What happened: American government purchasing COVID-19 treatment developed in part by B.C. biotech
Why it matters: The therapeutic antibody was developed amid sizeable investment from Ottawa
The U.S. government is opening its wallet to the tune of US$375 million ($500 million) for a COVID-19 therapeutic antibody developed in collaboration with a Vancouver company.
The initial agreement for the bamlanivimab (LY-CoV555) covers 300,000 vials over two months provided by American pharmaceutical giant Eli Lilly and Co. (NYSE:LLY).
In May, Ottawa earmarked $175 million for Vancouver-based biotech AbCellera Biologics Inc. to pursue the development, manufacturing and distribution of therapeutic antibodies.
This came after AbCellera and Lilly announced in April a partnership to develop a new drug for the treatment and prevention of the COVID-19 virus, with Lilly tapping AbCellera’s platform to zero in on antibodies generated in a natural immune response to the novel coronavirus.
The $500 million price tag for bamlanivimab has the potential to expand as the U.S. government has an option to purchase 650,000 more vials through to June 2021.
Bamlanivimab wouldn’t be administered to the general population, but to those already infected with COVID-19 and require treatment.
Last month Lilly released proof-of-concept data showing reduced hospitalization rates for patients treated with the antibody.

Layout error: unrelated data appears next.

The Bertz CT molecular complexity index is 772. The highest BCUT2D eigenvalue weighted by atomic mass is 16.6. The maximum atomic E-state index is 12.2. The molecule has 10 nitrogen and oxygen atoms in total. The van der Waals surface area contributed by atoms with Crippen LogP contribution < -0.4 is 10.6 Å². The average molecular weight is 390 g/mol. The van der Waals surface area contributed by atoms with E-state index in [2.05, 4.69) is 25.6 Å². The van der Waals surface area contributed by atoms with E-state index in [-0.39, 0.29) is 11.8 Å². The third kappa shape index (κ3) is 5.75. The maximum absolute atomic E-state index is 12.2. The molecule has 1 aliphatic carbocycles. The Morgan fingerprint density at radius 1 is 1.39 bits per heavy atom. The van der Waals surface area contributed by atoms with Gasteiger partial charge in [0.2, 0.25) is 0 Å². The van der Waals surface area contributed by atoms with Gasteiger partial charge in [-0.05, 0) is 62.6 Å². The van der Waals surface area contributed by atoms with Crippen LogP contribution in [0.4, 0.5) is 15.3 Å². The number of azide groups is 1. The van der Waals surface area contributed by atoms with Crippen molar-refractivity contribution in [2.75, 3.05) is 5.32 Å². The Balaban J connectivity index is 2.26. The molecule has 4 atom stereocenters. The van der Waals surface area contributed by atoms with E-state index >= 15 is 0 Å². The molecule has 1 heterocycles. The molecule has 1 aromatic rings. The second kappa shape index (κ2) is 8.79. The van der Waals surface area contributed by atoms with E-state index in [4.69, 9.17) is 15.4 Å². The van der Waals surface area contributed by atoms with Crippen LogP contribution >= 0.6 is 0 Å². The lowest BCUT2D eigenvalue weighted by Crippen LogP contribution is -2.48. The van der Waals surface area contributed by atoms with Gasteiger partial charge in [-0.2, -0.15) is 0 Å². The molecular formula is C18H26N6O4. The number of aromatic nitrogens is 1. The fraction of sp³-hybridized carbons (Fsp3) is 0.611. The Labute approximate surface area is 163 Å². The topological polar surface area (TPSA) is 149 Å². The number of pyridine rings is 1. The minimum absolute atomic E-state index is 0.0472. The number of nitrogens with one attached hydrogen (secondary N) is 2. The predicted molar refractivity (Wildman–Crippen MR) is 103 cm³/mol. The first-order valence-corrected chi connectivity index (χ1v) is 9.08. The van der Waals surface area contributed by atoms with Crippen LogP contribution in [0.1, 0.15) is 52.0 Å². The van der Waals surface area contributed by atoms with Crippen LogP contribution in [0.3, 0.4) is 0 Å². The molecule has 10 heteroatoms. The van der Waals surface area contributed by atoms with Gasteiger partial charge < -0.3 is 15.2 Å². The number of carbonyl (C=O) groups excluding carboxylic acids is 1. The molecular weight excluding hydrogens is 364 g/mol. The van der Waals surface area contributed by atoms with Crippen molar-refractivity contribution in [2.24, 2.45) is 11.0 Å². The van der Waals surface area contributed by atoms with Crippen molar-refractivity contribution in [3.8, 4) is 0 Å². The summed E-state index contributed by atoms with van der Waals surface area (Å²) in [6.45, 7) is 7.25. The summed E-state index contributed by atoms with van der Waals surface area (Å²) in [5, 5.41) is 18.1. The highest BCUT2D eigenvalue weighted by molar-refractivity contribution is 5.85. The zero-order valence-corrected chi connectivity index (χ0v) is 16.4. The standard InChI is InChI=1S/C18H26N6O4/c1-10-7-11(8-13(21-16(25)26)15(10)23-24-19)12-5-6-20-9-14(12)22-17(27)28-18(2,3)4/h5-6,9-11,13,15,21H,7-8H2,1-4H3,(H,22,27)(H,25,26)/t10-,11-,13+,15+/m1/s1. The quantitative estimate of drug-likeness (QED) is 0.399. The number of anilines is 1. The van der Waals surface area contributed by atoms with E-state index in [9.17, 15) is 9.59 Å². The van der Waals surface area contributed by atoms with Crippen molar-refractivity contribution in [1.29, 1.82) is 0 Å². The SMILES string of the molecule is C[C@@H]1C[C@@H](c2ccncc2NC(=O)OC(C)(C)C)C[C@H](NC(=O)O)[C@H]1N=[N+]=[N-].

The pharmaceutical company reported the rate of hospitalizations and emergency room visits for those treated with bamlanivimab was 1.7% compared with 6% for those treated with a placebo.
Lilly said this represents a 72% risk reduction, while the treatment was “well-tolerated, with no drug-related serious adverse events reported” among those taking bamlanivimab.
However, some trials of bamlanivimab were put on hold earlier this month by the U.S.-based National Institutes of Health over safety concerns.
Bamlanivimab was being tested in ACTIV-2 and ACTIV-3 studies of ambulatory and hospitalized COVID-19 patients.
ACTIV-3 trials were suspended, while ACTIV-2 trials continued.
“Safety is of the utmost importance to Lilly. We are aware that, out of an abundance of caution, the ACTIV-3 independent data safety monitoring board (DSMB) has recommended a pause in enrollment,” Lilly spokeswoman Molly McCully told U.S. broadcaster CNBC.
“Lilly is supportive of the decision by the independent DSMB to cautiously ensure the safety of the patients participating in this study.”
The treatment was developed over three months with co-operation from Vaccine Research Center at the National Institute of Allergy and Infectious Diseases after the organizations identified it from a blood sample taken from one of the first U.S. patients to recover from the coronavirus.
Lilly describes bamlanivimab as the first potential new medicine specifically designed to combat the virus that causes COVID-19.
The first patients were dosed at medical centres in the U.S., including the NYU Grossman School of Medicine and L.A.’s Cedars-Sinai.